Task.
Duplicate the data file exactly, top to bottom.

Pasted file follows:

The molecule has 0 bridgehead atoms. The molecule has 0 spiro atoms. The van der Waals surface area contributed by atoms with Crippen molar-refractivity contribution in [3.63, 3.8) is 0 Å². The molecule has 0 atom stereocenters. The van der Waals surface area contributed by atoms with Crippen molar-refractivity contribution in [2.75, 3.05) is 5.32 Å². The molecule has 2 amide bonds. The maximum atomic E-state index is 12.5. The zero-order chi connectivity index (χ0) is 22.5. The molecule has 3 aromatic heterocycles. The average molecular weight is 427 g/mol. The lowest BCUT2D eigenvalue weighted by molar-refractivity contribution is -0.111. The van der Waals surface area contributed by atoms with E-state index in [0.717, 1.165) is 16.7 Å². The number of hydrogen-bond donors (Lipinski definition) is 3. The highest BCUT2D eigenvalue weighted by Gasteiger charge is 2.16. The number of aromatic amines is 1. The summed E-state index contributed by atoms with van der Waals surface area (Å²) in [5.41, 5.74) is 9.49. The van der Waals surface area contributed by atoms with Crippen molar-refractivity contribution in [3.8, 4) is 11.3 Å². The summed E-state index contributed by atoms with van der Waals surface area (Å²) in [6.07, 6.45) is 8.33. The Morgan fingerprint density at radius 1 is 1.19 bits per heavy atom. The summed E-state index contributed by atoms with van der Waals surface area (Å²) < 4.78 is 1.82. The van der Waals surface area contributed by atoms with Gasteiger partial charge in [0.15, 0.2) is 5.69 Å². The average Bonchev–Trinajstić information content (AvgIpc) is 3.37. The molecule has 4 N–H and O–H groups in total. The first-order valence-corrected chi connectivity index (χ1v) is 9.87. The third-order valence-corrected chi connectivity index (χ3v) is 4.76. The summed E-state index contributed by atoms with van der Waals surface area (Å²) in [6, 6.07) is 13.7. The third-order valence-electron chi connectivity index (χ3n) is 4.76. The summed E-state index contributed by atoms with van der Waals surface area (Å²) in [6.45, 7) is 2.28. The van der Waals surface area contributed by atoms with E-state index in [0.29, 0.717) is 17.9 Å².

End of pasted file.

The molecule has 0 bridgehead atoms. The molecule has 0 spiro atoms. The van der Waals surface area contributed by atoms with Crippen molar-refractivity contribution in [3.63, 3.8) is 0 Å². The molecule has 0 atom stereocenters. The van der Waals surface area contributed by atoms with Crippen molar-refractivity contribution in [2.75, 3.05) is 5.32 Å². The molecule has 2 amide bonds. The maximum atomic E-state index is 12.5. The zero-order chi connectivity index (χ0) is 22.5. The molecule has 3 aromatic heterocycles. The average molecular weight is 427 g/mol. The lowest BCUT2D eigenvalue weighted by molar-refractivity contribution is -0.111. The van der Waals surface area contributed by atoms with E-state index in [0.717, 1.165) is 16.7 Å². The number of hydrogen-bond donors (Lipinski definition) is 3. The highest BCUT2D eigenvalue weighted by Gasteiger charge is 2.16. The number of aromatic amines is 1. The summed E-state index contributed by atoms with van der Waals surface area (Å²) in [5.41, 5.74) is 9.49. The van der Waals surface area contributed by atoms with Crippen molar-refractivity contribution in [3.8, 4) is 11.3 Å². The summed E-state index contributed by atoms with van der Waals surface area (Å²) in [6.07, 6.45) is 8.33. The Morgan fingerprint density at radius 1 is 1.19 bits per heavy atom. The summed E-state index contributed by atoms with van der Waals surface area (Å²) < 4.78 is 1.82. The van der Waals surface area contributed by atoms with Gasteiger partial charge in [0.15, 0.2) is 5.69 Å². The average Bonchev–Trinajstić information content (AvgIpc) is 3.37. The molecule has 4 N–H and O–H groups in total. The first-order valence-corrected chi connectivity index (χ1v) is 9.87. The third-order valence-corrected chi connectivity index (χ3v) is 4.76. The summed E-state index contributed by atoms with van der Waals surface area (Å²) in [6, 6.07) is 13.7. The third-order valence-electron chi connectivity index (χ3n) is 4.76. The summed E-state index contributed by atoms with van der Waals surface area (Å²) in [6.45, 7) is 2.28. The van der Waals surface area contributed by atoms with E-state index in [0.29, 0.717) is 17.9 Å².